3) Ronnie Woo Woo: Perhaps the only thing more silly that the goat legend is the local celebrity status of Ronnie "Woo Woo" Wickers, who, since the late 50s, has been standing inside and outside Wrigley shouting and making a complete spectacle of himself. He became famous for his chants of, "Cubs, woo! Cubs, woo!" and, overall, for just causing a ruckus. Wickers, a custodian for most of his life, and homeless for part of it, even had a documentary about his life called "WooLife" premiere at the Chicago Historical Society in 2005. Sure, nothing for Mr. T or Chaka Khan, Chicago Historical Society, but let's document every "Woo!" we can.

2) Steve Bartman: For those who ever compared the Cubs' plight to that of the Red Sox , and if the Ruth vs. Billy Goat juxtaposition isn't enough, take a gander at this. While the Sox's woes were highlighted by actual players, such as Johnny Pesky, Bucky Dent and former Cub Bill Buckner, it was a Cubs fan, Steve Bartman, who, in 2003, rained shit on the Cubs parade when they were five outs away from their first World Series since 1945. Bartman interfered with Moises Alou's attempt to catch a foul ball in the eighth inning of a Cubs-Marlins playoff game. What followed was the Marlins scoring eight runs, then going on to win the World Series over the Yankees, and Bartman being Public Enemy #1 in Chicago.

1) The Perfect Strangers opening theme: What better reason to hate this club than the fact that Wrigley Field, and the Cubs-adorned Balki Bartokomous, are prominently displayed throughout the intro music to the horrible situation comedy "Perfect Strangers?" It was during one of the middle seasons of this inexplicably long running sitcom that, while the cheesy, "Standing taaaaalllll!" theme song played, the adorable Greek sheepherder Balki appeared running across a Chicago street with his cousin Larry, all the while wearing a Cubs jersey with suspenders over them, a stupid hat with a bear face on it, and clutching a tiny li'l bat, no doubt with Ryne Sandberg's or Ernie Banks' li'l signature on it, all of which he'll later show to the two blonde, nitwit neighbors the viewers were supposed to believe he and Larry were banging. Ecch! And people ask where all the good sitcoms have gone?

Thus, dear reader, I, for one, will not be rooting for the Cubs anytime soon. It's fun to still have one team that hasn't won anything since Taft was elected. There are, of course, plenty of other reasons to hate them. They traded Lou Brock, for Pete's sake! So, if we, as a nation, can join together and root, root, root for the Cardinals and the Milwaukee Brewers (both of which have ties to America's favorite pastime - beer!), and maybe spill a little goat's blood at Wrigley here and there, or put "Perfect Strangers" back in primetime, whichever is worse, the Cubs will remain "the Lovable Losers," just like Balki, Larry, and John Wayne Gacy.

Thursday, May 19, 2011

The Lost Stories: Basil vs. The Gecko

The following is another one of The Unpublishables. This story is mostly true and has mutated back and forth in size anywhere between 500 and 5,000 words. It rests here at 2,200. Dedicated to my former best friend, Basil.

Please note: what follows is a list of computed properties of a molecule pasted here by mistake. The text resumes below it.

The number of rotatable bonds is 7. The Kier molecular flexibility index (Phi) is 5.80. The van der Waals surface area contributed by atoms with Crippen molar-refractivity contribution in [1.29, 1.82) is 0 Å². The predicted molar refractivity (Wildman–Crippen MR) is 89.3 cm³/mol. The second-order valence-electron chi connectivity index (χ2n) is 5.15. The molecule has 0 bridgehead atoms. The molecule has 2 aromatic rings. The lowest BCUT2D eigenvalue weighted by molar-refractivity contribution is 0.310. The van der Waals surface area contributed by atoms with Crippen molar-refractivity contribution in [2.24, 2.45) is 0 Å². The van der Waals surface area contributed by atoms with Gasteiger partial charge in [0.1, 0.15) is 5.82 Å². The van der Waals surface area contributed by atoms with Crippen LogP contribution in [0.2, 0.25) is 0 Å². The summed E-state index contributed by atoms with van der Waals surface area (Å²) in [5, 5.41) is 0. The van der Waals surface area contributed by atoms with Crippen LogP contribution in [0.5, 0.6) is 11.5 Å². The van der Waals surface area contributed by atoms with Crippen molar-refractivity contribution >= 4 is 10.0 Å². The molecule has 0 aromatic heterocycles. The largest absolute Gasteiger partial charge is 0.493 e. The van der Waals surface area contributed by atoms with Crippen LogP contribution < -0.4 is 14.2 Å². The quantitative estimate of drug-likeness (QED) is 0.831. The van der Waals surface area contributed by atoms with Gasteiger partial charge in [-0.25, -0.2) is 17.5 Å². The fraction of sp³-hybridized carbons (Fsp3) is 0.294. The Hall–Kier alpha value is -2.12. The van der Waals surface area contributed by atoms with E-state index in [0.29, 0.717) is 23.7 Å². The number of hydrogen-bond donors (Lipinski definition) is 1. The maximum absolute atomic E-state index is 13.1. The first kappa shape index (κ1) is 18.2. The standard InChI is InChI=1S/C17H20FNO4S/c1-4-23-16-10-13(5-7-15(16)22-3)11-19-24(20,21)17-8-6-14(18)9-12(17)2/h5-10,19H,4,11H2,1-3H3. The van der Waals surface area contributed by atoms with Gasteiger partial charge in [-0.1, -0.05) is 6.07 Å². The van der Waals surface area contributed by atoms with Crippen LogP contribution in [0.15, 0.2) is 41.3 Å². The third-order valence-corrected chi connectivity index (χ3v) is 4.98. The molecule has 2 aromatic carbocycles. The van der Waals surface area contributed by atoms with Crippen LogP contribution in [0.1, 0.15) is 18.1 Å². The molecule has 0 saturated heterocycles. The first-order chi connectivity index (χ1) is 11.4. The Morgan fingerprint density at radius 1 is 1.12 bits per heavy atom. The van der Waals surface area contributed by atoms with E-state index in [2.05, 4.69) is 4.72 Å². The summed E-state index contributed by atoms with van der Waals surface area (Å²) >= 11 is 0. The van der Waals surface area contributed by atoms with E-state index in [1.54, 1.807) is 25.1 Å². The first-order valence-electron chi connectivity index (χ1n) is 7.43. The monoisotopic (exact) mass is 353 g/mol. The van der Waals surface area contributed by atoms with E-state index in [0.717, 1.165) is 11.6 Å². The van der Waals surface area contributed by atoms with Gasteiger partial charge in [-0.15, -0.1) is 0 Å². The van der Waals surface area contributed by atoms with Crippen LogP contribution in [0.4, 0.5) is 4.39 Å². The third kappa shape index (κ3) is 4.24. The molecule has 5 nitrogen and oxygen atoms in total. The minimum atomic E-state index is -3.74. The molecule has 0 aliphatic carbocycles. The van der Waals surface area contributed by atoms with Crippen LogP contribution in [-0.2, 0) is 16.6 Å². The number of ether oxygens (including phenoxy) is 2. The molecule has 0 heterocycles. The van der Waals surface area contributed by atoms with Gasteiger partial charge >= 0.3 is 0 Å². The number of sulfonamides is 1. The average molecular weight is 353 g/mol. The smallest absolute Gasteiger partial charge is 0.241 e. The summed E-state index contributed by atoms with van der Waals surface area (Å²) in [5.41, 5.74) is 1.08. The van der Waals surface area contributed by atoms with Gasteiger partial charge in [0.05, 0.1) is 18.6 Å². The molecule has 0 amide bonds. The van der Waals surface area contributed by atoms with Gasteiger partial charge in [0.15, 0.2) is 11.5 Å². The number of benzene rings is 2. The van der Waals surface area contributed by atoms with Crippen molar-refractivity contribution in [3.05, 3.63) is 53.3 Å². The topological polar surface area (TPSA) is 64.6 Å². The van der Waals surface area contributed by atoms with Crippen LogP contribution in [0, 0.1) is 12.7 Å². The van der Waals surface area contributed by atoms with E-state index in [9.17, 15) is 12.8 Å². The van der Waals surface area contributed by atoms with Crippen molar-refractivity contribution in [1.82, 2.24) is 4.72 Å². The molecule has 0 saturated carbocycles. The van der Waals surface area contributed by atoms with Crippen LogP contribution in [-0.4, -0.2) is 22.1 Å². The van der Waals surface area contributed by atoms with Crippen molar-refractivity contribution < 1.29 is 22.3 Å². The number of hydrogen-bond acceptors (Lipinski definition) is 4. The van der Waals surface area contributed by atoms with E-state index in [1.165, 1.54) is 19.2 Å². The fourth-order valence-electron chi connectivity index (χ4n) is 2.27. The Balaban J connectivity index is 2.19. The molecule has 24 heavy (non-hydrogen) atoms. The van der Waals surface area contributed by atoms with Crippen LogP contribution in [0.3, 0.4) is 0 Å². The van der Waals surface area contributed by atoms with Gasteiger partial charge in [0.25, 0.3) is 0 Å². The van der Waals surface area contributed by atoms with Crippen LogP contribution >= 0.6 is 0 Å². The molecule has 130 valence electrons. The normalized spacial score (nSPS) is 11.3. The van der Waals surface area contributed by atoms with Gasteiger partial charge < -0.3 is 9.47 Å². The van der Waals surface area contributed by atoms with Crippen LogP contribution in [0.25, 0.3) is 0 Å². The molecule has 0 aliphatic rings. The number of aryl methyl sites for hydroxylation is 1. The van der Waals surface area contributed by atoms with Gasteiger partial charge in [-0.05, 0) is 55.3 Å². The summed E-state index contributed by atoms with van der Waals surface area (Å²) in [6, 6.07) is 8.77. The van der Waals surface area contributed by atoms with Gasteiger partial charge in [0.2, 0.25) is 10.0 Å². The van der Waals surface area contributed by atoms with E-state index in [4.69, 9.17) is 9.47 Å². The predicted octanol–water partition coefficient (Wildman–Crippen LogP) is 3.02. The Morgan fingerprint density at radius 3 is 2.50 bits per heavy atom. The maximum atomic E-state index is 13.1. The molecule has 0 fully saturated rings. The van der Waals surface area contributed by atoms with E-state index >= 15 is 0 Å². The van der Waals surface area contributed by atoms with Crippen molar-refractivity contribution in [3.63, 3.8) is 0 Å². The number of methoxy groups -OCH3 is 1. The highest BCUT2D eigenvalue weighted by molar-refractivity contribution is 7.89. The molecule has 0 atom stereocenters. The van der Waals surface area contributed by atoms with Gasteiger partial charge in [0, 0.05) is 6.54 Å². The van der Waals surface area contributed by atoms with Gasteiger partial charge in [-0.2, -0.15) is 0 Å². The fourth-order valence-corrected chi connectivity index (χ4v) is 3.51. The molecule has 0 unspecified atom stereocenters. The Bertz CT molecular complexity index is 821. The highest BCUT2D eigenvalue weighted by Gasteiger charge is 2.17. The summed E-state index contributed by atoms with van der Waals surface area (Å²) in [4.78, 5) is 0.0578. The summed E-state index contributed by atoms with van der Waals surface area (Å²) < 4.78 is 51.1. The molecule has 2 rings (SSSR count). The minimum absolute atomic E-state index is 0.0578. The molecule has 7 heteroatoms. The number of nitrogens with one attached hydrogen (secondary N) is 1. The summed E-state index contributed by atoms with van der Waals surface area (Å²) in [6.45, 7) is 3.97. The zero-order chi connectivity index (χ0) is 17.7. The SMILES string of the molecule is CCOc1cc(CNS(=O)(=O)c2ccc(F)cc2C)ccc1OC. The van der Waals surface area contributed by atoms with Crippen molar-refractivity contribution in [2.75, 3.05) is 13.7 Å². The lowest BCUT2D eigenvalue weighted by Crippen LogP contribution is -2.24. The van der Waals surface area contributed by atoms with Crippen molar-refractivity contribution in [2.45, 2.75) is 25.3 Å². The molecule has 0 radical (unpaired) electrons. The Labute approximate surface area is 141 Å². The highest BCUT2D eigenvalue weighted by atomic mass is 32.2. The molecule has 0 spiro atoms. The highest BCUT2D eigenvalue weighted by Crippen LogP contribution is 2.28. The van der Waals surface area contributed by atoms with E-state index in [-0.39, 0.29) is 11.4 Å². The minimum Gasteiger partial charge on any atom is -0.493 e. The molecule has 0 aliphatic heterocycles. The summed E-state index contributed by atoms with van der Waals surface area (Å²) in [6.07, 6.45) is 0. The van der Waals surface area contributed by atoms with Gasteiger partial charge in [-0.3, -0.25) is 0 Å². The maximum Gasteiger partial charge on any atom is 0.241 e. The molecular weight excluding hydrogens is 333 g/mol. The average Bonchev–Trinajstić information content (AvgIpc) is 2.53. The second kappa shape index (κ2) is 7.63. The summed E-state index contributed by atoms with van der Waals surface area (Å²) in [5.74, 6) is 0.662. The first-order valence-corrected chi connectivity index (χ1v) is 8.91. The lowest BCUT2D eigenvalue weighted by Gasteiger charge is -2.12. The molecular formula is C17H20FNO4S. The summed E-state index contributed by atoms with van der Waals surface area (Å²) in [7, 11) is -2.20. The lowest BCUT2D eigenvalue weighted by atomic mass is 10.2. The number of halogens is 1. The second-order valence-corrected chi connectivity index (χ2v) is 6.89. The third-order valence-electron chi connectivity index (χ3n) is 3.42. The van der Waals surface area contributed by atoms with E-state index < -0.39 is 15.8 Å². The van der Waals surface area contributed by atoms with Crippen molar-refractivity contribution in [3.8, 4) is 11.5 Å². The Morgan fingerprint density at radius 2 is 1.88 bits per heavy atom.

Basil vs. The Gecko
by Michael Frissore

Jack lifted the dumpster lid slowly, with his elbow, car keys in his lifting hand, and dropped the plastic bag of cat feces into the dumpster with his other hand. He turned around to see one of his neighbors, a young blond girl, a college student no doubt, with a bag of her own to throw away. Probably not of cat poo. Surely college things, like empty beer cases and boxes of Top Ramen. They each said, "Hi," and Jack then speed walked to his Mazda 3.

Jack moved to Tucson from Massachusetts after losing his human resources job at a healthcare company due to a series of lay-offs. His parents had retired there a few years earlier, and he decided giving up cold New England winters was just what he needed. Thirty-two years old and unmarried, there were no job or relationship prospects for Jack back in Massachusetts. So why not? He had visited his parents since their move. Tucson was a beautiful city. Nothing like grilling outside in December and putting Christmas lights on the cactus in your front yard

So Jack took his two cats, Basil and Tandy, and made the move out to Tucson, renting a nice little place with no lawn to mow or leaves to rake. And he could throw his snow shovel away. Wouldn't need that. On nice Arizona winter days he could sit and read, look for work, and admire the cactus, or saguaro, in his backyard. Jack picked the right time of year to move. December. The local newspapers didn't start scaring readers about preparing for the scorpions, snakes, bees and spiders until March. The dry heat everyone talks about wouldn't be around for a few months. He'd have Christmas with his parents. And these students would all be history come summer. Everything would be great. His parents had even explained to him the names of the various types of cactus and saguaro in his backyard; though, he would never remember what was what. Names like prickly pear, beaver tail, and bunny ear cactus were cute, but he would soon forget them. There was also this one tall saguaro Jack kept staring at. It didn't have arms like so many of the ones he had seen in photos. It was just a tall, straight line. His mother told him it took 70 to 100 years for a saguaro to grow arms. Every morning Jack would make himself some coffee, grab his newspaper, and step outside, occasionally sneaking glances at his unarmed saguaro.

"Seventy to 100 years, eh?" he would say, and continue reading.
It went on like this for a few weeks. No jobs in the paper. No arms on the cactus. Was it too much to expect a cactus with arms? If a man can't find a job in this city, can't he at least have a saguaro with arms? Even if they're just short, stubby dwarf arms and not the ones that point way up like they're saying hello. He would have taken that. Jack finally got so angry he stood up and actually spat at his disappointment of a saguaro.